A Murder at Malabar Hill, Sujata Massey

Reviewed By
Karen Chisholm

A MURDER AT MALABAR HILL introduces Miss Perveen Mistry, a young lawyer-turned-sleuth in 1920's Bombay. This novel is the winner of (amongst other awards), the 2019 Mary Higgins Clark Award, the 2019 Lefty Award for Best Historical novel and the 2018 Agatha Award for Best Historical Novel. It is, needless to say, from the cosier side of the genre equation.

The debut novel in a series, a lot of focus in this outing is on setting up the character and experience of Perveen Mistry. She's India's first female solicitor, a young woman in her mid twenties, working alongside her much respected father.

The timelines of the story are set in two particular periods of Mistry's life, a recent historical one containing a lot of personal information about her family, her time as a student at Oxford University, and her short-lived marriage. The current timeline focuses on a murder that has occurred in Malabar Hill, an upmarket neighbourhood in Bombay, in the household of three Muslim widows. After their husband, Omar Farid, died, his wives - Razia, Sakina and Mumtaz and their children live in Purdah (secluded life), with all external interactions controlled by their household agent, Mr Mukri. Mistry is tasked with finalising Farid's estate, in the process unearthing some oddities, that, because she's female she can discuss with the wives. After her visit, Mukri is murdered, and Mistry becomes increasingly worried about the fate of the widows themselves.

The whos and whys of the murder are not particularly tricky to work out pretty early on however, and this is definitely not a novel for those that prefer fast paced, intricately plotted stories. There is a lot of ancillary in A MURDER AT MALABAR HILL, some of which is interesting - the various religious beliefs, and how the communities function, and many of their cultural practices.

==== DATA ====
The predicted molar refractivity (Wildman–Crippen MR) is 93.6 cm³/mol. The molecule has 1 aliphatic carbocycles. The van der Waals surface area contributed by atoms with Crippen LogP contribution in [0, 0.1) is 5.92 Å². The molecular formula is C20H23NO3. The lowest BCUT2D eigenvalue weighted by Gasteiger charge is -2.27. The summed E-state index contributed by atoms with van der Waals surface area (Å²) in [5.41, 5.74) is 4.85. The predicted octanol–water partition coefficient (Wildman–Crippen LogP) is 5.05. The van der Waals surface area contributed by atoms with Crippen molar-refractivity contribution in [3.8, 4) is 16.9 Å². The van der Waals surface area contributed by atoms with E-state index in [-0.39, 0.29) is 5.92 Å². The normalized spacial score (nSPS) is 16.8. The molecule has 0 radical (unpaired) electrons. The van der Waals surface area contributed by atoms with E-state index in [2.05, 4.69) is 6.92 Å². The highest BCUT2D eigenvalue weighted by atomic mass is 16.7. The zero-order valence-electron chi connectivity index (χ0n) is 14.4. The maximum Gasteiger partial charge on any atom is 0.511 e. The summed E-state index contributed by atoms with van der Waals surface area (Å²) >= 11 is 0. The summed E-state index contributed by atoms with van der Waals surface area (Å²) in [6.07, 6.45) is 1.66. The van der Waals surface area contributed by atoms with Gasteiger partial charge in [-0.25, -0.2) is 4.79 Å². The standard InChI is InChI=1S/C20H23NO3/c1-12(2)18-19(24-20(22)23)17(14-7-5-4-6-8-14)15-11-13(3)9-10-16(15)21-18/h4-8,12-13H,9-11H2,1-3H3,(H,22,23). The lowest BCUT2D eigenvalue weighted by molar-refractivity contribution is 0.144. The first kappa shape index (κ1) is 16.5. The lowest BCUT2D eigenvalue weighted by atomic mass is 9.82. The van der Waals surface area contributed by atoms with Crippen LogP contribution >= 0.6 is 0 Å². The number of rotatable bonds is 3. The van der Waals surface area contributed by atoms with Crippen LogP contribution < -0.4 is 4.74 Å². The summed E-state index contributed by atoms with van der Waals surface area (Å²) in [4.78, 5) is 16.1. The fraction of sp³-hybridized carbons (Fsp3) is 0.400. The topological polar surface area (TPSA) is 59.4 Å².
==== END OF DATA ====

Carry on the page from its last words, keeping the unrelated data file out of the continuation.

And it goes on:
Fans of the cosier style of slower paced, densely packed novels could find this particularly rewarding reading. It's a period of time and place that's not much written about in crime fiction, and the female perspective, particularly that of a young professional woman at a time when women did not do these sorts of jobs, will appeal to many readers.


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A legally-minded sleuth takes to the streets of 1920s Bombay in a fascinating new mystery.

Introducing Miss Perveen Mistry, the star of an outstanding new crime series. This courageous, likeable and determined young lawyer-turned-sleuth will appeal to readers of Phryne Fisher and Precious Ramotswe in a stunning combination of crime and mystery set in 1920s Bombay.

Armed with a legal education from Oxford, Perveen Mistry has joined her father's law firm, becoming one of the first female lawyers in India. 

Mistry Law has been appointed to execute the will of Mr Omar Farid, a wealthy mill owner who has left three widows behind. But as Perveen examines the paperwork, she notices something strange: all three wives have signed over their full inheritance to a charity. What future will they have?

Perveen is suspicious, especially since one of the widows has signed her form with an X-could she even read the document? The Farid widows live in strict seclusion, never leaving the women's quarters or speaking to any men. With her own tragic history close to her heart, Perveen worries that the women are vulnerable to injustice.

As Perveen comes closer to the truth, tensions escalate to murder, the widows fall under suspicion and Perveen must figure out what's really happening on Malabar Hill. 

Review A Murder at Malabar Hill, Sujata Massey
Karen Chisholm
Friday, August 21, 2020

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